by Malcolm Flanigan
I’ve been having tremendous flights of déjà vu; that feeling of anxiety spurned by the sudden surfacing of a false memory (if a false memory can indeed surface). The first epiphany scrambled forth while my Chemistry Professor explained radioactive disintegration – the decay, spread across tens of thousands of millennia, of certain radioactive elements into lead. I raised my hand and asked her, “Why do I feel as if I’ve been here before?”
“Because you have,” she responded.
After class was dismissed, I decided to visit the school-provided Psychologist. I traversed the sprawling, labyrinthine corridors, sifting through aimless anonymity grasping the immense feeling that something was going to happen next – catharsis, perhaps; a purge of all pity and fear, a climax to the quotidian flow of time. But I merely entered a small, dark office and sat in an ornate fauteuil. “Blue velvet,” I thought, “really puts the mind at ease.” An old woman at the front desk was reading a book which bore no title nor author.
“What book are you reading,” I asked, trying to be polite.
“I’m not sure. I’ve been reading it for so long that I’ve forgotten its name,” she said. “Though episodes from it have been manifesting themselves in the everyday.”
“Yes. My problem is similar. Though, I have no recollection of where these memories came from,” I looked at the floor, “I don’t read much.”
When I looked up, the Secretary seemed to no longer be listening, her eyes swept along the lines of words, her face obscured by the book. Suddenly, I felt I no longer wanted to talk to the Psychologist. I didn’t doubt his ability to bring me closer to a state of mental fulfillment, I’m sure all his credentials were legitimate, but I felt inexplicably uneasy, and I realized, looking at the blue velvet cloistering the seat across from me, that it was happening again. I felt the whole of the universe was going to collapse beneath the weight of such familiarity. But before this implosion occurred, the Psychologist appeared, hunched in the doorway of his office, swathed in a dirty suitcoat, a shoelace holding up his hemmed dress pants. Beads tacked above the entryway sulked around his square body and his face was an unrecognizable smudge.
“Can I help you,” he intoned.
I squirmed. The velvet felt like fire. I tried to push out any utterance, from words to confused yawps, but found I couldn’t speak. The Psychologist stepped out into the waiting-room, straightening his back, shadows netting his nebulous face. He looked down at me.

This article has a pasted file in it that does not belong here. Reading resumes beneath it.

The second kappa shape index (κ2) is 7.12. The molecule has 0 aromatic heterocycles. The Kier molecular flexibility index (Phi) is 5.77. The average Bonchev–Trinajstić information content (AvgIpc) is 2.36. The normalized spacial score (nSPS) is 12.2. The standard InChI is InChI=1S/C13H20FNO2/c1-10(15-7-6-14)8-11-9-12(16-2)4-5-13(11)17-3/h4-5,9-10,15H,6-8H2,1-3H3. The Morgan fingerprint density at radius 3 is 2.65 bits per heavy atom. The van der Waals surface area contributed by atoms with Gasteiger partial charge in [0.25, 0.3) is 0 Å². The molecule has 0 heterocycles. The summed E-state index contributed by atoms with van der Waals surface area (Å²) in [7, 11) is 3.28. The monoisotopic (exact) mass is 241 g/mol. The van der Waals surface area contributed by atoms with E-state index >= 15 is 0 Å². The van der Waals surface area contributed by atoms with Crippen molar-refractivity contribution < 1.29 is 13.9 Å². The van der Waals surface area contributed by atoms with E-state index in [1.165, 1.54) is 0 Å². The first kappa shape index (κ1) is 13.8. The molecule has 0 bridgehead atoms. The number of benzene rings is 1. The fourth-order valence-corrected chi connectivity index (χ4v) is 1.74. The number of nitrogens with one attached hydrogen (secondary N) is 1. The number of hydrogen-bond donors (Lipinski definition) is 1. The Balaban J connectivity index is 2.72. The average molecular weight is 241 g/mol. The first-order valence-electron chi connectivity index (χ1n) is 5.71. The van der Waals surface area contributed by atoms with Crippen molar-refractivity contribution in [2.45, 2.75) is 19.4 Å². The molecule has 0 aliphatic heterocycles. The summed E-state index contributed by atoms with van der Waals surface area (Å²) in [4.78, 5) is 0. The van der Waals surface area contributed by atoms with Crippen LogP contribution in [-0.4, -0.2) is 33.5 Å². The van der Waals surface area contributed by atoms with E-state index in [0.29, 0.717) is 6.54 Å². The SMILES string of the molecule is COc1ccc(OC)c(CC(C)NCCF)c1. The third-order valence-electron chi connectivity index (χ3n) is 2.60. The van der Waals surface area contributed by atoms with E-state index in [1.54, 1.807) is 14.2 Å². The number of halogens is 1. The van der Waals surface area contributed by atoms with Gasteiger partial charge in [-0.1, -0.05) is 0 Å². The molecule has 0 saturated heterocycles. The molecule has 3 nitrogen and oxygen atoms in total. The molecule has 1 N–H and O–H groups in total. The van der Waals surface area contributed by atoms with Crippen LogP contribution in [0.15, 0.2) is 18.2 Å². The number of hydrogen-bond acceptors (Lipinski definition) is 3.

“It’s okay, I think I know what’s troubling you. Is it your dreams?”
I shook my head no.
“Huh.” He looked at his Secretary. “It’s usually the dreams. These kids are prone to a constant subconscious mix of lewdness and violence. It frightens them.”
“Aren’t lewdness and violence one in the same,” the Secretary asked.
He grimaced at her, and replied, “Who’s the Psychologist and who’s the Secretary again?” Looking, then, at me, trembling in the chair, he asked, “Well then? What’s your problem?”
I sighed and forced the phrase: “I keep feeling like I’ve been here before.”
“Like you’ve seen it in a dream, maybe?” He shot a grin at his Secretary, who ignored him.
“No, I don’t think so. I usually dream about women who resemble my mother.” I said. “I’ll bring you my journal some time.”
“Yes, please do,” responded the Psychologist. “Now, tell me when was the last time you felt like you’ve been here?”
“Just before we started talking,” I said.
“Interesting.” Humming swelled from the void eclipsing his face. “Have you emerged from any caves lately?”
“I don’t remember.”
“What do you remember?”
I thought about it – the blood that pumped through my veins, and the signals that traveled through the trenches in my spine caused my body to simmer. As the Psychologist and the Secretary bickered, I began to smell opium and hear the rumble of locomotives. Rain and hail were sounding on the roof. A calico cat whispered past my legs and dissipated into the darkening office. The abysmal face seemed to relax and stretch about the room, and the only thing which remained visible was the unsourced, untitled book.
EDITOR FOR MUSIC - MALCOLM FLANIGAN is a junior at SUNY Albany. They major in English and minor in Creative Writing. Malcolm's work has been published in the SUNY-wide lit-mag, Gandy Dancer, and MVCC's student-run lit-mag, Argus, for which they were also the editor-in-chief.